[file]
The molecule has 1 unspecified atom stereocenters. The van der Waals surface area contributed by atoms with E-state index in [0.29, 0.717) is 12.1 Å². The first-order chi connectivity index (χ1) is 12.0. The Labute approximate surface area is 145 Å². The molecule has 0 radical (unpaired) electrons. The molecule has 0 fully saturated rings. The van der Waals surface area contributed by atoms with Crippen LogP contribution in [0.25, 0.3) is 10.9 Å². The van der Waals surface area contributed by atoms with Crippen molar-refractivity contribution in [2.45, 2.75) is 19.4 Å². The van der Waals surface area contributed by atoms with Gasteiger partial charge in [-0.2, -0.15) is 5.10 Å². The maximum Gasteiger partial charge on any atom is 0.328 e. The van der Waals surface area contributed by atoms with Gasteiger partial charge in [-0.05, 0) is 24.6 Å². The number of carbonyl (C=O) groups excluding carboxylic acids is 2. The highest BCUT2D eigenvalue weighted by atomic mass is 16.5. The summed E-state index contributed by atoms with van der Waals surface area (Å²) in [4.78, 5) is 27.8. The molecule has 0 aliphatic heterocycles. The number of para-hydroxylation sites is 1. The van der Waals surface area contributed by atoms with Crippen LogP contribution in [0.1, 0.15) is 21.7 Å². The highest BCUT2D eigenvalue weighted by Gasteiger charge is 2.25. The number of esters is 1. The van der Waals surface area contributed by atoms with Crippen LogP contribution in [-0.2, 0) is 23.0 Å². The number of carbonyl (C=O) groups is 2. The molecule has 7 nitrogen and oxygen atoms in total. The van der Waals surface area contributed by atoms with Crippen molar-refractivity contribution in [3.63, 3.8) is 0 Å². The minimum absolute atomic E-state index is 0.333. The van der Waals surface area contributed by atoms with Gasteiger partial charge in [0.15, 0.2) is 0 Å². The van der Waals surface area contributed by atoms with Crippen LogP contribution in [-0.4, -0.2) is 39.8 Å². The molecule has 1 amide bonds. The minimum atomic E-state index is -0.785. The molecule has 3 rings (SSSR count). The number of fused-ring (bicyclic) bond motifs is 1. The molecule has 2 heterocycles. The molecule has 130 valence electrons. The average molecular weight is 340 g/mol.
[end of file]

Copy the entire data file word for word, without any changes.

The molecule has 1 unspecified atom stereocenters. The van der Waals surface area contributed by atoms with E-state index in [0.29, 0.717) is 12.1 Å². The first-order chi connectivity index (χ1) is 12.0. The Labute approximate surface area is 145 Å². The molecule has 0 radical (unpaired) electrons. The molecule has 0 fully saturated rings. The van der Waals surface area contributed by atoms with Crippen LogP contribution in [0.25, 0.3) is 10.9 Å². The van der Waals surface area contributed by atoms with Crippen molar-refractivity contribution in [2.45, 2.75) is 19.4 Å². The van der Waals surface area contributed by atoms with Gasteiger partial charge in [-0.2, -0.15) is 5.10 Å². The maximum Gasteiger partial charge on any atom is 0.328 e. The van der Waals surface area contributed by atoms with Gasteiger partial charge in [-0.05, 0) is 24.6 Å². The number of carbonyl (C=O) groups excluding carboxylic acids is 2. The highest BCUT2D eigenvalue weighted by atomic mass is 16.5. The summed E-state index contributed by atoms with van der Waals surface area (Å²) in [4.78, 5) is 27.8. The molecule has 0 aliphatic heterocycles. The number of para-hydroxylation sites is 1. The van der Waals surface area contributed by atoms with Crippen LogP contribution in [0.1, 0.15) is 21.7 Å². The highest BCUT2D eigenvalue weighted by Gasteiger charge is 2.25. The number of esters is 1. The van der Waals surface area contributed by atoms with Crippen LogP contribution in [-0.2, 0) is 23.0 Å². The number of carbonyl (C=O) groups is 2. The molecule has 7 nitrogen and oxygen atoms in total. The van der Waals surface area contributed by atoms with Crippen molar-refractivity contribution in [3.63, 3.8) is 0 Å². The minimum absolute atomic E-state index is 0.333. The van der Waals surface area contributed by atoms with Gasteiger partial charge in [0.15, 0.2) is 0 Å². The van der Waals surface area contributed by atoms with Crippen LogP contribution in [-0.4, -0.2) is 39.8 Å². The molecule has 1 amide bonds. The minimum atomic E-state index is -0.785. The molecule has 3 rings (SSSR count). The number of fused-ring (bicyclic) bond motifs is 1. The molecule has 2 heterocycles. The molecule has 130 valence electrons. The average molecular weight is 340 g/mol.